Herrin, Judith. 2001. Women in purple: rulers of Medieval Byzantium. Princeton, N.J.: Princeton University Press.

Herrin, Judith. 2013. Unrivalled influence: women and empire in Byzantium. Princeton: Princeton University Press.

Magoulias, Harry J. trans. 1975. Doukas. Decline and fall of Byzantium to the Ottoman Turks. Detroit: Wayne State University Press.

Rydén, Lennart. 1985. “The bride-shows at the Byzantine court: history or fiction?” Eranos: Acta Philologica Suecana. 83(1-2): 175-191.

Rydén, Lennart. 2002. The life of St Philaretos the merciful written by his grandson Niketas: a critical edition with introduction, translation, notes, and indices. Uppsala: Uppsala University Library.

Treadgold, Warren T. 1979. “The Bride-Shows of the Byzantine Emperors.” Byzantion: revue internationale des études byzantines
(Brussels). 49: 395-413.

Treadgold, Warren. 2004. “The Historicity of Imperial Bride-Shows.” Jahrbuch der Österreichischen Byzantinistik. 54: 39-52.

Vinson, Martha. 1999. “The life of Theodora and the rhetoric of the Byzantine bride show.” Jahrbuch Der Österreichischen Byzantinistik. 49: 31-60.

Vinson, Martha. 2004. “Romance and reality in the Byzantine bride shows.” Ch. 6 (pp. 102-20) in Brubaker, Leslie, and Julia M. H. Smith, eds. Gender in the early medieval world: East and West, 300-900. Cambridge, U.K.: Cambridge University Press.

16 thoughts on “Byzantine bride-shows: mothers dominate sons in choosing wives”

    1. Thanks. As I replied, I have accepted George J. Papadopoulos spelling correction “βασιλικόν μέτρον (not βασιλιχóν μéτρον) and τζαγγίον (not τζαγχιον)” and incorporated it above. I certainly respect the highly learned, socially conscious readership of A Voice for Men.

  1. So, if marrying a person you find attractive is the key to a perfect marriage and bliss forever after, why didn’t Henry VIII’s marriages to Catherine of Aragon and Anne Boleyn end happily?

    Same thing for Henry Stuart, Lord Darnley and Mary, Queen of Scots; Phillip the Handsome and Joanna the Mad; Charles VI of France and Isabeau of Bavaria; Napoleon and Josephine; Emperor Xuanzong and Yang Guifei; Charles I of England and Henrietta Maria of France; Tsar Alexander II and Marie of Hesse and by Rhine; Alexander I of Serbia and Draga Mašin; Xenia Alexandrovna Romanova and Alexander Mikhailovich Romanov…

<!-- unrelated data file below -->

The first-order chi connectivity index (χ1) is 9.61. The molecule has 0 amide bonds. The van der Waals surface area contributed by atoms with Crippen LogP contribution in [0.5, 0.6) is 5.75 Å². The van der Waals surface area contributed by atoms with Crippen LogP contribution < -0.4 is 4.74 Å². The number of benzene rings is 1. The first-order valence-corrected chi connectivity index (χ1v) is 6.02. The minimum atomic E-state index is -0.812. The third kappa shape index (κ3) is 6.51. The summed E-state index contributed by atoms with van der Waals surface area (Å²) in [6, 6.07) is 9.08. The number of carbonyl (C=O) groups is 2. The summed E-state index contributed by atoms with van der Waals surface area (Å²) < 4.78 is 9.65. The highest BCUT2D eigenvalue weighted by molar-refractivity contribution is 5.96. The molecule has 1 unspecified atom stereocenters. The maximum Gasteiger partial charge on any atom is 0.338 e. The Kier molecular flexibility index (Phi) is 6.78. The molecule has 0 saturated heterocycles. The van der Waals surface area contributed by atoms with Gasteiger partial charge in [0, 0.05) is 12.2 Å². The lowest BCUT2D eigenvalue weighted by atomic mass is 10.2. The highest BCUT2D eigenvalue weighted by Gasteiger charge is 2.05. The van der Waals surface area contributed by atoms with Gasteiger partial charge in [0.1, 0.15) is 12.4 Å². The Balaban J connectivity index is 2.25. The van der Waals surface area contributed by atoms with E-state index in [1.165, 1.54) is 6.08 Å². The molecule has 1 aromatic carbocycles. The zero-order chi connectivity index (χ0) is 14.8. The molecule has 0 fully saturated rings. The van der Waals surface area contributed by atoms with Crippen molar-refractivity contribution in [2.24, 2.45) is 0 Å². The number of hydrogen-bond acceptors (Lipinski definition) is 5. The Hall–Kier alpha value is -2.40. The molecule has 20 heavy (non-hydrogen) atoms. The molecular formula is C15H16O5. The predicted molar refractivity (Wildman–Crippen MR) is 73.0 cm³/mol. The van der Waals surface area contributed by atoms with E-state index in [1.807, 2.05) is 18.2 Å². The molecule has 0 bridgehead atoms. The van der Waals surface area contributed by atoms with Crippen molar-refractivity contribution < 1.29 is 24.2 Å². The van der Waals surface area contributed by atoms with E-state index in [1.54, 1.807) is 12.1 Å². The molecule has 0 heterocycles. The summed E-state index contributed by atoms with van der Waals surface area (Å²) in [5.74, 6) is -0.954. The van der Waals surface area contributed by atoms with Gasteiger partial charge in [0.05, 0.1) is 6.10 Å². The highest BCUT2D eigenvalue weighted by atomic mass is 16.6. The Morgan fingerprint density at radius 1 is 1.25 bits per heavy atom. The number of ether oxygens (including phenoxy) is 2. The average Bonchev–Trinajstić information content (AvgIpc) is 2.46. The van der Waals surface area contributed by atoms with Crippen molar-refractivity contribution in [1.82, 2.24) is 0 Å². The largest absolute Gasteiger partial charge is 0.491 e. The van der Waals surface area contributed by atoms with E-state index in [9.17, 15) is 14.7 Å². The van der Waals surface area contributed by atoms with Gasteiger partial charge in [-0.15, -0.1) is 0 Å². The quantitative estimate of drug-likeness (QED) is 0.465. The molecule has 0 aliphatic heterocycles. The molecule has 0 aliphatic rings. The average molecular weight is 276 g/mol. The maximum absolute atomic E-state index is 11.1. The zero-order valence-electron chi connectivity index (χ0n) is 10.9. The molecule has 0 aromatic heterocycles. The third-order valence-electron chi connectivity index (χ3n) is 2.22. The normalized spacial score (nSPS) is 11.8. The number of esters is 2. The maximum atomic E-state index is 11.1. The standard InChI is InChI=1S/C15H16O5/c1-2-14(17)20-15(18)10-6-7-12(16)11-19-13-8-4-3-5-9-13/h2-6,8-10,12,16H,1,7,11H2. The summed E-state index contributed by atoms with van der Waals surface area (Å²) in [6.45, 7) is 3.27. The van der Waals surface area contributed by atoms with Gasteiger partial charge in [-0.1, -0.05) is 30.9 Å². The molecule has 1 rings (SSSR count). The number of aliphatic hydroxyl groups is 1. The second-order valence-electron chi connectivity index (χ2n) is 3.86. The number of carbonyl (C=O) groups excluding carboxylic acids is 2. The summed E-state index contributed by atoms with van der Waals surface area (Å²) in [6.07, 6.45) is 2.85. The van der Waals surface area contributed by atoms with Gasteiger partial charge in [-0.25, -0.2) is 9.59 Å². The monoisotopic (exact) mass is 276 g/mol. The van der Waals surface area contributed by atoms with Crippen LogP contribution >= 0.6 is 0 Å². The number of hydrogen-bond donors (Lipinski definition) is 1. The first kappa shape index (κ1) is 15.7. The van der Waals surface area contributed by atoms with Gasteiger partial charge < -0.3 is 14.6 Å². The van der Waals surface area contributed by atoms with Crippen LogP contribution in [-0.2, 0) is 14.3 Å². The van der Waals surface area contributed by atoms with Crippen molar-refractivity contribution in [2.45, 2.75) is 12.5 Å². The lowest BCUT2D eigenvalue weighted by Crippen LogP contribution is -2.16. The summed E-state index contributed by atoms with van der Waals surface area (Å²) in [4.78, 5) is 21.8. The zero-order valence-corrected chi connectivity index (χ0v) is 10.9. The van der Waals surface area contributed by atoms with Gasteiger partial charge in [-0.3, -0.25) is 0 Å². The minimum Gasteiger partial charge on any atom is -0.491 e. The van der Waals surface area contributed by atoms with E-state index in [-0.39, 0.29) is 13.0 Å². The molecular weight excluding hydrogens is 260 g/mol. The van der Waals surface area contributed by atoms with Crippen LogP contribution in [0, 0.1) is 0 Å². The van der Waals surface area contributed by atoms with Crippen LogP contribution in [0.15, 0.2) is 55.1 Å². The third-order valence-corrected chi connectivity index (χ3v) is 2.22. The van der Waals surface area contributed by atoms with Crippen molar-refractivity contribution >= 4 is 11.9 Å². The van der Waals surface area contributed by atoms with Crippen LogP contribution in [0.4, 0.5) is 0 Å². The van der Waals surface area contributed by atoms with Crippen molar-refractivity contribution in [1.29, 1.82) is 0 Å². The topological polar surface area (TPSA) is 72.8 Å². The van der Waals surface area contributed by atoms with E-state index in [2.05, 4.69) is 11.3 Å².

1. … None of those marriages failed because the woman in them failed to show great appreciation for the man she loved.

        Henry VIII’s marriages to Catherine and Anne: No male heirs.

        Darnley and Mary Queen of Scots: he murdered her secretary.

        Phillip the Handsome and Joanna the Mad: his infidelity and her struggles with mental illness.

        Charles VI of France and Isabeau of Bavaria: He became insane and tried to violently attack her.

        Napoleon and Josephine: Lack of heirs.

        Emperor Xuanzong and Yang Guifei: the emperor’s guards forced him to execute her due to the belief that her cousin was responsible for the An Lushan Rebellion.

        Charles I of England and Henrietta Maria of France: Her religious views made her extremely unpopular with the English people.

        Tsar Alexander II and Marie of Hesse and by Rhine: She was too shy and disliked court life and then her health failed her.

        Alexander I of Serbia and Draga Mašin: She was perceived by the Serbian public as an evil femme fatale.

        Xenia Alexandrovna Romanova and Alexander Mikhailovich Romanov: They married young and then became very different people as they became older.